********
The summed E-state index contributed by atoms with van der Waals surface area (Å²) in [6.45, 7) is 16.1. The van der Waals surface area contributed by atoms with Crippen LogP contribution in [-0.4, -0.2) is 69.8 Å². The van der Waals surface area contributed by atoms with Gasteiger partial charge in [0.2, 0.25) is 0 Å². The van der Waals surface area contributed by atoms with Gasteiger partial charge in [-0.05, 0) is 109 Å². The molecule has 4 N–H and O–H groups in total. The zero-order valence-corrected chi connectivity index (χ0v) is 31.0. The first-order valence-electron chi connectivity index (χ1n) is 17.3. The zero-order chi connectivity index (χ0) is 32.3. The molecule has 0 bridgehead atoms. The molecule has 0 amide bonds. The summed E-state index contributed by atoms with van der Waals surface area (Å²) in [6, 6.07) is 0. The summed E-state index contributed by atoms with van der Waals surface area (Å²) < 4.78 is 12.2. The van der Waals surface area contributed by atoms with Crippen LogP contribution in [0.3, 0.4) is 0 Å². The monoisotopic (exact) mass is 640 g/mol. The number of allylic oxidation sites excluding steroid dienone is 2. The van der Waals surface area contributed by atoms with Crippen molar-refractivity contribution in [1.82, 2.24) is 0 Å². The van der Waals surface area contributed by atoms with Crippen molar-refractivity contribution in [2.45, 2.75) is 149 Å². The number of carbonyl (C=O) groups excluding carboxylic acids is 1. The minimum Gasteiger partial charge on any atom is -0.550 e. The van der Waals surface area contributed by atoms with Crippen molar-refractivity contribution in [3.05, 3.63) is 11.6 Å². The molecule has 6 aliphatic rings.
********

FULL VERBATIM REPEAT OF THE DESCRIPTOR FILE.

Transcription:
The summed E-state index contributed by atoms with van der Waals surface area (Å²) in [6.45, 7) is 16.1. The van der Waals surface area contributed by atoms with Crippen LogP contribution in [-0.4, -0.2) is 69.8 Å². The van der Waals surface area contributed by atoms with Gasteiger partial charge in [0.2, 0.25) is 0 Å². The van der Waals surface area contributed by atoms with Gasteiger partial charge in [-0.05, 0) is 109 Å². The molecule has 4 N–H and O–H groups in total. The zero-order valence-corrected chi connectivity index (χ0v) is 31.0. The first-order valence-electron chi connectivity index (χ1n) is 17.3. The zero-order chi connectivity index (χ0) is 32.3. The molecule has 0 bridgehead atoms. The molecule has 0 amide bonds. The summed E-state index contributed by atoms with van der Waals surface area (Å²) in [6, 6.07) is 0. The summed E-state index contributed by atoms with van der Waals surface area (Å²) < 4.78 is 12.2. The van der Waals surface area contributed by atoms with Crippen LogP contribution in [0.3, 0.4) is 0 Å². The monoisotopic (exact) mass is 640 g/mol. The number of allylic oxidation sites excluding steroid dienone is 2. The van der Waals surface area contributed by atoms with Crippen molar-refractivity contribution in [1.82, 2.24) is 0 Å². The van der Waals surface area contributed by atoms with Crippen molar-refractivity contribution in [2.45, 2.75) is 149 Å². The number of carbonyl (C=O) groups excluding carboxylic acids is 1. The minimum Gasteiger partial charge on any atom is -0.550 e. The van der Waals surface area contributed by atoms with Crippen molar-refractivity contribution in [3.05, 3.63) is 11.6 Å². The molecule has 6 aliphatic rings.